By Anna Lothson
The news of nine new Oak Park alleys being replaced isn't much to talk about. But nine alleys with permeable pavement, purchased through a hefty state grant, is a different story.
As part of a project proposed for the 2014 budget, the village will put up a total of $254,442 for the project that will be paired with an Illinois Green Infrastructure Grant worth $763,327 toward a Green Alley Program that will replace the alleys with new environmentally-friendlier pavements.
The Village of Oak Park's engineering department submitted a grant in December 2012 through the Illinois Environmental Protection Agency for the construction of these green alleys. The alleys were already scheduled for replacement in the next few years, according to a village memo, but this grant will help bump those improvements up to next year. The village received the full requested grant amount.
The green alley plan aligns with the village's sustainability vision and its being done as a "best management practice" to improve the performance of the village's sewer system. The alleys are also located in areas with anticipated sandy soils to minimize construction costs and maximize permeability, according to a village report.
The project is scheduled to be designed by staff and constructed in the summer of 2014. Village Engineer Jim Budrick gave a brief update about the village's pilot program Monday and said the program has been successful and has helped kept drain holes open and water percolating into the soil.
Trustee Ray Johnson praised the department for securing funds for a project that wouldn't have been fully achievable without grant money.
"Congratulations. That's a significant grant. …Good work and thank you," he told the village engineers at Monday's meeting.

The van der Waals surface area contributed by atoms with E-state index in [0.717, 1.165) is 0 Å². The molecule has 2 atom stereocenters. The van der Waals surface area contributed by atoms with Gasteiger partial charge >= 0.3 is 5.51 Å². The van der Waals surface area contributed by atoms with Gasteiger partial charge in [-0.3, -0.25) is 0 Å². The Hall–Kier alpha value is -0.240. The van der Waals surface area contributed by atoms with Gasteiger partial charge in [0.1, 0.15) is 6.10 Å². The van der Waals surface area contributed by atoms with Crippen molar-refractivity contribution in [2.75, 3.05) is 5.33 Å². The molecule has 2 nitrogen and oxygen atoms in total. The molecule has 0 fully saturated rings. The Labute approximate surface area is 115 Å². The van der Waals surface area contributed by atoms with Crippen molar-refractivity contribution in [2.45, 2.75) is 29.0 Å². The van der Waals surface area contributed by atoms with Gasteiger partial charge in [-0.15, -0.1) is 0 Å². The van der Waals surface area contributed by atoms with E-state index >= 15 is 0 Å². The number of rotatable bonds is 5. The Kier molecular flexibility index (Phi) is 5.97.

OP public works department is 'fit,' says magazine
According to an October edition of Public Works Magazine, the Village of Oak Park's public works department has worked hard to stay "fit."
"[Oak Park] isn't just home to the world's largest collection of Frank Lloyd Wright-designed homes. It's also where 57 public works employees are setting the bar for environmentally friendly services for 52,000 people just west of Chicago," the article reads.
The short piece highlights Oak Park's electronic materials collection, its annual green expo and the numerous residents that joined the food composting program.
The village's LEED Gold public works fleet services facility and its vehicles that are run on bio-diesel, trucks that use compressed natural gas, along with two hybrid vehicles and one electric vehicle are also mentioned.
The village is credited for the effort of employees like Public Works Director John Wielebnicki, Budrick and others who work for the village who uses bikes to get to meetings, pump stations, construction sites and traffic signals.
In 2008, according to the article, Oak Park employees also repurposed multiple abandoned bicycles the police department had collected and turned them into usable bikes for village employees to use for work-related transportation.
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